In his book Sweet Soul Music, Peter Guralnick described Eddie Hinton as "the last of the great white soul singers," and his debut album, 1978's Very Extremely Dangerous, sounds like a glorious throwback to the salad days of the Muscle Shoals, AL, R&B hit factory of the 1960s, where Wilson Pickett and Aretha Franklin cut some of their most memorable songs. Hinton had already earned an estimable reputation as a session guitarist by the time he finally got to step up to the mic as a solo artist, and Very Extremely Dangerous features him backed up by the always-expert Muscle Shoals Rhythm Section, and Hinton's strong and wiry guitar runs fit the group's emphatic support like a glove. (Hinton and his friends also knew how to bring a solid rock drive to these songs without losing their soulful groove in the process.) As a singer, Hinton was never afraid to step on the gas, and if his vocals are sometimes a bit over the top, they're also consumed with a raw and sweaty joy; like Wilson Pickett, Hinton is able to bring a surprising musicality to a shouting style that can express the pleasures of a hard-partying Saturday night ("Shout Bamalama") as well as the tender agony of love ("I Got the Feeling"). It was Eddie Hinton's poor fortune to cut a great blue-eyed soul album just as disco and funk had bumped deep soul off the charts, but Very Extremely Dangerous still stands as a fine example of latter-day soul at its most accomplished.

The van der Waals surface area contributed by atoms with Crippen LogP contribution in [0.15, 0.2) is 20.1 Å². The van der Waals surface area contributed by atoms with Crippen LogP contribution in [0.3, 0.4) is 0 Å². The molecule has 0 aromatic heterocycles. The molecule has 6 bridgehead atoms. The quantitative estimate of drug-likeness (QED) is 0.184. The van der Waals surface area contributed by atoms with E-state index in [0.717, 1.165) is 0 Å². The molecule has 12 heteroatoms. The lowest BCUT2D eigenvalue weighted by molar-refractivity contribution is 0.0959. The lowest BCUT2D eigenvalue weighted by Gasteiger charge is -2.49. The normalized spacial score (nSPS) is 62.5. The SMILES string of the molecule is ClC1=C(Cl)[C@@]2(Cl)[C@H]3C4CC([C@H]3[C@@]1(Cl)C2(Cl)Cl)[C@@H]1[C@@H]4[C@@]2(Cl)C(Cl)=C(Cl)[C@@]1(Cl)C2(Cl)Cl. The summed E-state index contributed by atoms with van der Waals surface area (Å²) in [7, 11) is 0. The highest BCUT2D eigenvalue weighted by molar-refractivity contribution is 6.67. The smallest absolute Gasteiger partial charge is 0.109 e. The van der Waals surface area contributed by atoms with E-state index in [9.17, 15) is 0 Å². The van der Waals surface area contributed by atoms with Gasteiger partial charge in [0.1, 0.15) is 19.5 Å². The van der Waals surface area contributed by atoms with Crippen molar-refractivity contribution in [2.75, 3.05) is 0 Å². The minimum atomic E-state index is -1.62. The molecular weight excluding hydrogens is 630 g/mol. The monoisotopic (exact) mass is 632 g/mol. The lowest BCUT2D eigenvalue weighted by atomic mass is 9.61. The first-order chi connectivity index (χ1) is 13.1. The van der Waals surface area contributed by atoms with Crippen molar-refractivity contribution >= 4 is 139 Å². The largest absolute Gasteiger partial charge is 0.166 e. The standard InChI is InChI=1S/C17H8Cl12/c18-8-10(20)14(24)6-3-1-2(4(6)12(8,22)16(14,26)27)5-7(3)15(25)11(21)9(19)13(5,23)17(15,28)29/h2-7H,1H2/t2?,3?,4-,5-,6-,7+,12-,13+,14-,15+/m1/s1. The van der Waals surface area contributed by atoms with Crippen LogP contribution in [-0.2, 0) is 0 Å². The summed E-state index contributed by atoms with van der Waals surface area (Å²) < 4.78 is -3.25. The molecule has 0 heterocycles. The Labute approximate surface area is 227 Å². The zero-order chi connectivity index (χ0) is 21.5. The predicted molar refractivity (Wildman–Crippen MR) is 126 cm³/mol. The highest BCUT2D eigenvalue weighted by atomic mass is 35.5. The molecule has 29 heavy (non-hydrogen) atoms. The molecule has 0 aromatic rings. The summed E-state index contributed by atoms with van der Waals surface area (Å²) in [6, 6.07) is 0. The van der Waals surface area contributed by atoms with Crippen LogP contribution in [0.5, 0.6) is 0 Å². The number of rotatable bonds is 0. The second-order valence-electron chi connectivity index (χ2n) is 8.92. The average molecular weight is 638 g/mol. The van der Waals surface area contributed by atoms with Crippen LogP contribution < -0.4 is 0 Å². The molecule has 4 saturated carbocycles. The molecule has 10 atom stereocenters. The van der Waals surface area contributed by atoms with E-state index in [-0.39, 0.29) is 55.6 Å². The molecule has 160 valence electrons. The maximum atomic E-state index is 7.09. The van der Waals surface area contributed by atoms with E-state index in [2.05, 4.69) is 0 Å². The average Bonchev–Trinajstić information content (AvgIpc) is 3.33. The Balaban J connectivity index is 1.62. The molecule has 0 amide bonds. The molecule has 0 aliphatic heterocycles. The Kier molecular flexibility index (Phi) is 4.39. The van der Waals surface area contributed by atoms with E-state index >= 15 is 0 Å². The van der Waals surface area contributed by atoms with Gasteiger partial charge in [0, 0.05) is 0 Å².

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AllMusic Review by Mark Deming